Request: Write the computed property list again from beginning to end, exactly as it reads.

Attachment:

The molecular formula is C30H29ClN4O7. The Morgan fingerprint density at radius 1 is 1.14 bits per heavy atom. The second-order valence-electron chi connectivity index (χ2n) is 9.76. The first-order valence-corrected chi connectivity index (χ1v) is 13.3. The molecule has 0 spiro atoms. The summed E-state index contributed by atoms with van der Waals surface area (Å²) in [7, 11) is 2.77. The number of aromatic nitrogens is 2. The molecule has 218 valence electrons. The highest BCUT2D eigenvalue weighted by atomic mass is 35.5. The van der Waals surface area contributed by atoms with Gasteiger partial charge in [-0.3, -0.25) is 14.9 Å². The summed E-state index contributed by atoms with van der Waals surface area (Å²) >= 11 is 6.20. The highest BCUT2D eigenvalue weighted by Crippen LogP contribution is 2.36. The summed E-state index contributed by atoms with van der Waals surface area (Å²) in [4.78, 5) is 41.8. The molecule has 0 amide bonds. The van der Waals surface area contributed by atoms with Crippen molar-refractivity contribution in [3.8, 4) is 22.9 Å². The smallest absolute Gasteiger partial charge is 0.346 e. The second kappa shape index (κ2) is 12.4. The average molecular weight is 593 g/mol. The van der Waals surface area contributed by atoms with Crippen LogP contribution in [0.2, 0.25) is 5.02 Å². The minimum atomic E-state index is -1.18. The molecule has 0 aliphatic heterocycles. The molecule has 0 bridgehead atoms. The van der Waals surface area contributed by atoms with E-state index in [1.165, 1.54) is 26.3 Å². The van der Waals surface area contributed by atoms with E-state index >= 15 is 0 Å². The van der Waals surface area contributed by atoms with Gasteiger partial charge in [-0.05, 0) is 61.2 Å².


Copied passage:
The molecular formula is C30H29ClN4O7. The Morgan fingerprint density at radius 1 is 1.14 bits per heavy atom. The second-order valence-electron chi connectivity index (χ2n) is 9.76. The first-order valence-corrected chi connectivity index (χ1v) is 13.3. The molecule has 0 spiro atoms. The summed E-state index contributed by atoms with van der Waals surface area (Å²) in [7, 11) is 2.77. The number of aromatic nitrogens is 2. The molecule has 218 valence electrons. The highest BCUT2D eigenvalue weighted by atomic mass is 35.5. The van der Waals surface area contributed by atoms with Gasteiger partial charge in [-0.3, -0.25) is 14.9 Å². The summed E-state index contributed by atoms with van der Waals surface area (Å²) >= 11 is 6.20. The highest BCUT2D eigenvalue weighted by Crippen LogP contribution is 2.36. The summed E-state index contributed by atoms with van der Waals surface area (Å²) in [4.78, 5) is 41.8. The molecule has 0 amide bonds. The van der Waals surface area contributed by atoms with Crippen molar-refractivity contribution in [3.8, 4) is 22.9 Å². The smallest absolute Gasteiger partial charge is 0.346 e. The second kappa shape index (κ2) is 12.4. The average molecular weight is 593 g/mol. The van der Waals surface area contributed by atoms with Crippen LogP contribution in [0.2, 0.25) is 5.02 Å². The minimum atomic E-state index is -1.18. The molecule has 0 aliphatic heterocycles. The molecule has 0 bridgehead atoms. The van der Waals surface area contributed by atoms with E-state index in [1.165, 1.54) is 26.3 Å². The van der Waals surface area contributed by atoms with E-state index >= 15 is 0 Å². The van der Waals surface area contributed by atoms with Gasteiger partial charge in [-0.05, 0) is 61.2 Å².